Carnival Corp. CEO Arnold Donald in a statement said Cuban nationals are now able to book reservations for the Adonia, a 704-passenger cruise ship that the company’s Fathom brand operates.
The Adonia is scheduled to depart Miami on May 1 for a week-long cruise that is scheduled to dock in Havana and the cities of Cienfuegos and Santiago de Cuba. Donald in his statement notes the Adonia will be the first cruise ship to sail from the U.S. to the Communist island in more than 50 years.
Ads that are promoting the cruise — that will sail to Cuba from Miami every other week — are currently running on D.C. television stations.
“As we continue our discussions with Cuba, and in anticipation of Fathom travelers being on equal footing with those who travel by air, we are accepting bookings from all travelers, including Cuba-born individuals,” said Donald. “However if Cuba’s decision is delayed beyond May 1, we will delay the start of our sailings.”
Cuban policy ‘spectacularly absurd’
Donald released his statement less than a week after a lawyer filed lawsuits on behalf of four Cuban Americans who claim they suffered discrimination because Carnival prohibited them from booking the cruise.
Florida Congresswoman Ileana Ros-Lehtinen and Miami-Dade County Mayor Carlos Gimenez — who were both born in Cuba — are among those who criticized Carnival’s decision not to allow Cuban nationals to book reservations on the Adonia.
— Ileana Ros-Lehtinen (@RosLehtinen) April 13, 2016
The Associated Press reported that opponents of the Communist island’s government protested outside the cruise company’s headquarters in the Miami suburb of Doral. Others have called for a Carnival boycott.
“I would counsel them (Carnival) that they need to be sensitive to the fact of discrimination and they should not embrace a policy that is Cuban, which winds up discriminating against Americans,” said Secretary of State John Kerry on April 14 during an interview with WPLG, a South Florida television station.
Freedom to Work President Tico Almeida, who is Cuban American, also weighed in.
“One thing the Castro brothers have in common with too many Republicans in the U.S. Congress is they all want to diminish freedom by restricting the right to travel,” Almeida told the Washington Blade on Monday. “The Cuban ban on Cuban-born people traveling in boats is just as spectacularly absurd as the American embargo and the travel ban preventing us from visiting Cuba. It’s long past time for all of these outdated laws to end so that both Americans and Cubans have the freedom to travel.”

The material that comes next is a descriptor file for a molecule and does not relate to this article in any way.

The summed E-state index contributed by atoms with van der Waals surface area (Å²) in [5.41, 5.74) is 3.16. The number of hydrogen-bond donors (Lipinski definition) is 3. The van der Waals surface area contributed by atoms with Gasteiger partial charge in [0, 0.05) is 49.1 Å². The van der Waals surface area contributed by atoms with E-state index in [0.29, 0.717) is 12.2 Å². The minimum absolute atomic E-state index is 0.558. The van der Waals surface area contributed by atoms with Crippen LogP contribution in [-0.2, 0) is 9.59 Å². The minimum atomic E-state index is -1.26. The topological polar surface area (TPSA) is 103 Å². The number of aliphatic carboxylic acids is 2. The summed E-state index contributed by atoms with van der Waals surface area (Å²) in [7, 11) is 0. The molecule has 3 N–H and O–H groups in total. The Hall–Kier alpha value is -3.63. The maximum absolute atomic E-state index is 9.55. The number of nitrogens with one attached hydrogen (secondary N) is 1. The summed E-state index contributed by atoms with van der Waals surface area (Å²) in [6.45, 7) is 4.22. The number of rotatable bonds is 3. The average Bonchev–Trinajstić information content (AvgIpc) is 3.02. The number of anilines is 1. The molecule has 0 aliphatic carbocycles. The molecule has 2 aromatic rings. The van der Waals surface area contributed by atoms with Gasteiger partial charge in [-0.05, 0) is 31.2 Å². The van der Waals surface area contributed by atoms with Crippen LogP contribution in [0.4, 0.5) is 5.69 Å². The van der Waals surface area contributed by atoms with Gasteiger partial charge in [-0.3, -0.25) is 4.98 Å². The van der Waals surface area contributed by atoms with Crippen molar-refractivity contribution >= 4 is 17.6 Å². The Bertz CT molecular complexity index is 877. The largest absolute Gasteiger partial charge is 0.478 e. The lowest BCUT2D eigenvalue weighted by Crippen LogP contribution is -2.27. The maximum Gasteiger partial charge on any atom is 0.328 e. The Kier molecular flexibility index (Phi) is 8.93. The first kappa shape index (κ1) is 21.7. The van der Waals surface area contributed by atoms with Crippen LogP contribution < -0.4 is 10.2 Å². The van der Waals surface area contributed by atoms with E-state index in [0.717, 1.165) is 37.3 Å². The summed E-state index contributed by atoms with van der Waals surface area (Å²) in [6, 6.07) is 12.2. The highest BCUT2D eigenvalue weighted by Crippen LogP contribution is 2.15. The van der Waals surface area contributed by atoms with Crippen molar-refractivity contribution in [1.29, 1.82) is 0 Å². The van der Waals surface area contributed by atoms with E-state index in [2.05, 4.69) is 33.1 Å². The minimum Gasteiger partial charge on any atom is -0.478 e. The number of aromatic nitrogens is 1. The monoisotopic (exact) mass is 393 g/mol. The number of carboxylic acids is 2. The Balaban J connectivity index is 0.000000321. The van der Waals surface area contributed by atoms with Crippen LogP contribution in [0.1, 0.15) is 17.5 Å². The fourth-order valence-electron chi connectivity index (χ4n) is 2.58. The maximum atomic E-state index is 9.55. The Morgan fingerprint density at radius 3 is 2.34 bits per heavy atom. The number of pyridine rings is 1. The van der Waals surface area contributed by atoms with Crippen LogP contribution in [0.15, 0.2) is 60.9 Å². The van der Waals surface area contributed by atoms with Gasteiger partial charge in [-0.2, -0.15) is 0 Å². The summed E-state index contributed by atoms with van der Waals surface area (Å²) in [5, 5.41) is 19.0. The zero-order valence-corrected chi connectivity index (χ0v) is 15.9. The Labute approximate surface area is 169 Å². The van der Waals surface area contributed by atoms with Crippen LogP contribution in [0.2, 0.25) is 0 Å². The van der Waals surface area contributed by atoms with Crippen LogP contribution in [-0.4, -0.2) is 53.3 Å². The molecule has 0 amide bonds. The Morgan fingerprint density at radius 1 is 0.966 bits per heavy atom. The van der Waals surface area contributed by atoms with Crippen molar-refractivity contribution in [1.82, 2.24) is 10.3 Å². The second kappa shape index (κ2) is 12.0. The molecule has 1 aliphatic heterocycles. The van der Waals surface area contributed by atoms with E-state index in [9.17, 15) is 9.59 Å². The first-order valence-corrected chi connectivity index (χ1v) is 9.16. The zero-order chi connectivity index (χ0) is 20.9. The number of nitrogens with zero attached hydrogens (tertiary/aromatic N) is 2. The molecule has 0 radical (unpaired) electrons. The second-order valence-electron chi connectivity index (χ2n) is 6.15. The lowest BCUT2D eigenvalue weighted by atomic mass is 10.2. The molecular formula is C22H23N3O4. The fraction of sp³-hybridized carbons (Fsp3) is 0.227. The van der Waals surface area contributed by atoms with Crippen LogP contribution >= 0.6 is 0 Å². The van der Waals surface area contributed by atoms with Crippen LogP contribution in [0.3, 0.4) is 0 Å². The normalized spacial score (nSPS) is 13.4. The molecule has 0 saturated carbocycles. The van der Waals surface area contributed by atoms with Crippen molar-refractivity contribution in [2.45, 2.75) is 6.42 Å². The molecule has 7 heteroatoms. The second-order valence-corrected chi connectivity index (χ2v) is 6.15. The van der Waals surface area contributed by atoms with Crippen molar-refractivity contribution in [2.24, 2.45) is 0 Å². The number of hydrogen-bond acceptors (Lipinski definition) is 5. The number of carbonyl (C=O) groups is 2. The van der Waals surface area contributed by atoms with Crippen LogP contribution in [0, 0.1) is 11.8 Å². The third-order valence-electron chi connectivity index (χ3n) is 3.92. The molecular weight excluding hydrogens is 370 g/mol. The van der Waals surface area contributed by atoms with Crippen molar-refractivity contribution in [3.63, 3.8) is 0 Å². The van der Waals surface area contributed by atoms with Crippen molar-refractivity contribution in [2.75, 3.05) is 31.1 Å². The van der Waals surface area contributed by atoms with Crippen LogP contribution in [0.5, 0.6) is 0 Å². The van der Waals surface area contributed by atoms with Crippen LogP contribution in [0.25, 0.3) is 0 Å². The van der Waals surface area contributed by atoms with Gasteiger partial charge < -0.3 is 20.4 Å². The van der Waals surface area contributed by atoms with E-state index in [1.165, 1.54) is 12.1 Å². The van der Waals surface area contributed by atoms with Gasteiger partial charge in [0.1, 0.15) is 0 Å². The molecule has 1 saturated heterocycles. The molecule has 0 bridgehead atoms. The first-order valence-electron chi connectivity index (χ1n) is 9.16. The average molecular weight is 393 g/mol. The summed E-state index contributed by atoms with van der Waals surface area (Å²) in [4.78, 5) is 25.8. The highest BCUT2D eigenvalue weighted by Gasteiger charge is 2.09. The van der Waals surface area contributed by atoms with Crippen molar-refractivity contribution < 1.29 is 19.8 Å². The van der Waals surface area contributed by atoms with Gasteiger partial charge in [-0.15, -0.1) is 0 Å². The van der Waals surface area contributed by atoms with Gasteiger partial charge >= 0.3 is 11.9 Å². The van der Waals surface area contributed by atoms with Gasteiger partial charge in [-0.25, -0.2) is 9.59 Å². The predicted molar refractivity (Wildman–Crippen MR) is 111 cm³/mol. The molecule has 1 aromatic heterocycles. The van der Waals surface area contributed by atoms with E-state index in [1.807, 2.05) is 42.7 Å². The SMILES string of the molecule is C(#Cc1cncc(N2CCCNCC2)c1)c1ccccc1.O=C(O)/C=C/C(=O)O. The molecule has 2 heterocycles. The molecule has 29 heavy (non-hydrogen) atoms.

Gay cruise organizer opposes Cuban policy
The Obama administration announced in late 2014 the U.S. would restore diplomatic relations with Cuba that ended in 1961.
Al and Chuck Travel, a Florida-based company that caters to LGBT travelers, has organized three cruises to Cuba so far this year.
The most recent of these cruises departed from Montego Bay, Jamaica, on April 8 and made stops in Havana, Cienfuegos, Santiago de Cuba and María la Gorda. The itinerary that Al and Chuck Travel posted to its website includes a disclosure that notes Cuban nationals are not allowed to enter the island by sea.
“At this time the Cuban authorities ‘will not permit’ any person of Cuban citizenship (every person born in Cuba is considered a citizen,) regardless of dual nationality or country of residence, from embarking or disembarking at any Cuban port,” it reads.
Al and Chuck Travel President Al Ferguson told the Blade on Monday during a telephone interview that he met with Mariela Castro, daughter of Cuban President Raúl Castro who promotes LGBT-specific issues as the director of Cuba’s National Center for Sexual Education, and Cuban tourism officials in Havana on April 12.
Ferguson said in response to the Blade’s question about Cuba’s human rights record that the meeting “mostly focused on travel.” He added that the National Center for Sexual Education, which is known by the Spanish acronym CENESEX, is “keenly desiring the American gay market.”Brand g Vacations,, a Minneapolis-based company that caters to LGBT travelers, organized a cruise around in Cuba in February 2015 with more than 50 passengers.
The prohibition of Cuban nationals from entering the island by sea did not apply to the cruise because it began in Havana. Jeff Gundvaldson, co-owner of Brand g Vacations, told the Blade on Monday during a television interview that a Cuban national who had booked the cruise had to cancel because he did not obtain the necessary visa from the Communist island’s government about which he “did not know.”
“If we truly are going to have open relations with Cuba, Cuba-born nationals have to be allowed to return one way or another without bureaucracy,” said Gundvaldson. “I would be in favor of having those restrictions lifted…it’s part of what the government should require on our side along with human rights.”
The Cuban government has yet to respond to the Blade’s request for comment.